Must-see TV: Sooners softball among best dynasties in sports

Jun. 7—The University of Oklahoma's 8-4 win over the University of Texas on Thursday made four straight national championships for the softball program and eight total for head coach Patty Gasso.

OU is the only program to accomplish four straight in Division I NCAA history.

Four in a row is hard to do, and it's not like it has been only four years of success for the Sooners and Gasso.

Gasso has now won eight national championships with Oklahoma, dating back to the first in 2000. She is tied with Mike Candrea of the University of Arizona and Sharon Backus of UCLA with that number. Backus did have her 1995 title vacated, so technically she has only seven.

Really, since 2013, the OU program has been competing for a title year in and year out with seven of the titles coming in the last 12 years. And who's to say there wouldn't already be a ninth one with the Sooners' name on it had COVID-19 not ruined the 2020 season?

That also would be five straight for this dynasty.

This is a dynasty. If you say otherwise, you're flat wrong. Seven championships in 12 years is elite-level stuff, and winning four in a row is phenomenal.

The seniors on Oklahoma's roster who have spent all four years there won a national championship every year. They weren't shut out in a single game and never lost by the run rule. Think about that.

In 250 total softball games, they scored at least one run in every one. They lost 15 games.

If you aren't a fan of this program or haven't been cheering for them each summer once the Women's College World Series rolls around, you have been annoyed by them for more than a decade now and even more so in the last four years.

If you haven't already, it's time to start comparing this program to the likes of the Golden State Warriors, New England Patriots, Miami (Florida) University football and any other dynasty of the ages in the sports world.

I don't even think it's a stretch to compare them to the Chicago Bulls of the 1990s. Think about it: The Bulls won six championships in eight seasons. The Sooners are at four in five seasons, and no one won during the COVID-19 season, so you can't act like they weren't a front-runner that year coming off the runner-up finish in 2019.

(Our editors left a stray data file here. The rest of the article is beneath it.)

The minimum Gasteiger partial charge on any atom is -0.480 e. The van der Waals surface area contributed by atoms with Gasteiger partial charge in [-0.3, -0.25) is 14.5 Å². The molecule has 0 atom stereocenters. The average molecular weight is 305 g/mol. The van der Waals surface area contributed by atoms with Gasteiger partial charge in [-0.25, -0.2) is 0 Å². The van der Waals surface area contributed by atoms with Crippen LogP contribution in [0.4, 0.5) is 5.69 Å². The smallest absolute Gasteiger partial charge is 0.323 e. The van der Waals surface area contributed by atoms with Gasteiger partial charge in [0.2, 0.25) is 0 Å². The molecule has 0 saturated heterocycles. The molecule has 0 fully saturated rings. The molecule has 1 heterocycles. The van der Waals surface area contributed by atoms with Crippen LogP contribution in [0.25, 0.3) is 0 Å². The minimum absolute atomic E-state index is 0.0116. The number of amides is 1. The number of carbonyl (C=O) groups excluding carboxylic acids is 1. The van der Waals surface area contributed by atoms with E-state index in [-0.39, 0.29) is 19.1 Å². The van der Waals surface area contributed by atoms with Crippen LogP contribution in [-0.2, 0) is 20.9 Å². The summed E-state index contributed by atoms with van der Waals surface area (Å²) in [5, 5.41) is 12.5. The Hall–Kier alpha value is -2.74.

I know there were old New York Yankees teams that won a ton of titles close together along with teams like the Boston Celtics or Los Angeles Lakers. OU softball isn't the best, but it has to be among the top 5 of dynamic title runs among all sports teams.

I would put them just behind the Bulls but ahead of the Warriors and Patriots. What they've accomplished the last four years and even further back is elite.

When UCLA won in 2019, OU was runner-up. Oklahoma had won in 2016 and 2017. It won in 2013 and finished runner-up to Alabama the season before in 2012.

Which is a perfect example of the poor argument that OU benefits from the WCWS being played in Oklahoma City every year. Sure, it's close to home. It makes it easy for OU fans to fill the stands each season. But making it to the final eight teams is hard enough as it is. There's no such thing as an advantage to make it there.

OU earns its spot in the finals and has done the job necessary to walk away as champions the last four times.

The WCWS was played in Omaha, Nebraska, for the first six years and then Sunnyvale, California, for two before moving to Oklahoma City in 1990.

I don't believe there is a competitive advantage. If you want an advantage, let's just talk about how good Gasso's program is. The advantage is that most of the softball talent around the world wants to play at OU and that Gasso is able to get the right players to commit to her philosophy that keeps her winning games.

The 62-year-old coach is the advantage. Who wouldn't want to play in Norman? Winning 50-plus games in a season is expected, and so is making it to Devon Park, formerly known as USA Softball Hall of Fame Complex.

My last thought: Should Gasso move into retirement and enjoy those grandkids you saw her embracing Thursday night on ESPN? She's at the top of the softball world right now. But she could also try for one more title to become the only Division I coach with nine championships.

Keep in mind that her son, JT Gasso, is the associate head coach for the Sooners and would be a great option to run this thing.